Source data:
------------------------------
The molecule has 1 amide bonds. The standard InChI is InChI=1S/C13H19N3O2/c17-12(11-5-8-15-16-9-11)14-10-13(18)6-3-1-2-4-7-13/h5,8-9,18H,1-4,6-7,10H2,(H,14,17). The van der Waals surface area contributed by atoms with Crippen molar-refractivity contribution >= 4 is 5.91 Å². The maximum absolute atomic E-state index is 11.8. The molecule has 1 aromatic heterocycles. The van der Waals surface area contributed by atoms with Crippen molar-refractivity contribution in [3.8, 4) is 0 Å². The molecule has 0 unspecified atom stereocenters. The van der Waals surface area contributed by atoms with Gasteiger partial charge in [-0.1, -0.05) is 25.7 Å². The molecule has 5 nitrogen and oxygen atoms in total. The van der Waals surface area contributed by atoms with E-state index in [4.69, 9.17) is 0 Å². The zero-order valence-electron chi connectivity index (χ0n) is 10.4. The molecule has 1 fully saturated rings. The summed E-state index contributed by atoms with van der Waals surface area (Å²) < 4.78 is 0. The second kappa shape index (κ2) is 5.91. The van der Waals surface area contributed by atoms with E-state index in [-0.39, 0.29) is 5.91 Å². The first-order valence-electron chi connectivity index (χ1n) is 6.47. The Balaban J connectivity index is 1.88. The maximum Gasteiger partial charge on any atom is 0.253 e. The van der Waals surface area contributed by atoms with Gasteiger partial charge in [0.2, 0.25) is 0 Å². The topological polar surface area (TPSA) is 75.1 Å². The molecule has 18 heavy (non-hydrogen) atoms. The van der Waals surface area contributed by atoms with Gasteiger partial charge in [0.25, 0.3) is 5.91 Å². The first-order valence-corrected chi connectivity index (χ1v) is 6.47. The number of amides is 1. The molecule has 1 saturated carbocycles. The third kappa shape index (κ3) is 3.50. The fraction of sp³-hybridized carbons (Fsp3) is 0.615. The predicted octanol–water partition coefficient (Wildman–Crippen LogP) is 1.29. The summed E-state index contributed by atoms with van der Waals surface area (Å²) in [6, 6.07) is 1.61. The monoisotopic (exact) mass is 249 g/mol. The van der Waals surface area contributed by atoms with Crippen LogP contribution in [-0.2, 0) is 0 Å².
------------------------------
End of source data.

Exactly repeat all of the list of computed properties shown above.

The molecule has 1 amide bonds. The standard InChI is InChI=1S/C13H19N3O2/c17-12(11-5-8-15-16-9-11)14-10-13(18)6-3-1-2-4-7-13/h5,8-9,18H,1-4,6-7,10H2,(H,14,17). The van der Waals surface area contributed by atoms with Crippen molar-refractivity contribution >= 4 is 5.91 Å². The maximum absolute atomic E-state index is 11.8. The molecule has 1 aromatic heterocycles. The van der Waals surface area contributed by atoms with Crippen molar-refractivity contribution in [3.8, 4) is 0 Å². The molecule has 0 unspecified atom stereocenters. The van der Waals surface area contributed by atoms with Gasteiger partial charge in [-0.1, -0.05) is 25.7 Å². The molecule has 5 nitrogen and oxygen atoms in total. The van der Waals surface area contributed by atoms with E-state index in [4.69, 9.17) is 0 Å². The zero-order valence-electron chi connectivity index (χ0n) is 10.4. The molecule has 1 fully saturated rings. The summed E-state index contributed by atoms with van der Waals surface area (Å²) < 4.78 is 0. The second kappa shape index (κ2) is 5.91. The van der Waals surface area contributed by atoms with E-state index in [-0.39, 0.29) is 5.91 Å². The first-order valence-electron chi connectivity index (χ1n) is 6.47. The Balaban J connectivity index is 1.88. The maximum Gasteiger partial charge on any atom is 0.253 e. The van der Waals surface area contributed by atoms with Gasteiger partial charge in [0.2, 0.25) is 0 Å². The topological polar surface area (TPSA) is 75.1 Å². The molecule has 18 heavy (non-hydrogen) atoms. The van der Waals surface area contributed by atoms with Gasteiger partial charge in [0.25, 0.3) is 5.91 Å². The first-order valence-corrected chi connectivity index (χ1v) is 6.47. The number of amides is 1. The molecule has 1 saturated carbocycles. The third kappa shape index (κ3) is 3.50. The fraction of sp³-hybridized carbons (Fsp3) is 0.615. The predicted octanol–water partition coefficient (Wildman–Crippen LogP) is 1.29. The summed E-state index contributed by atoms with van der Waals surface area (Å²) in [6, 6.07) is 1.61. The monoisotopic (exact) mass is 249 g/mol. The van der Waals surface area contributed by atoms with Crippen LogP contribution in [-0.2, 0) is 0 Å².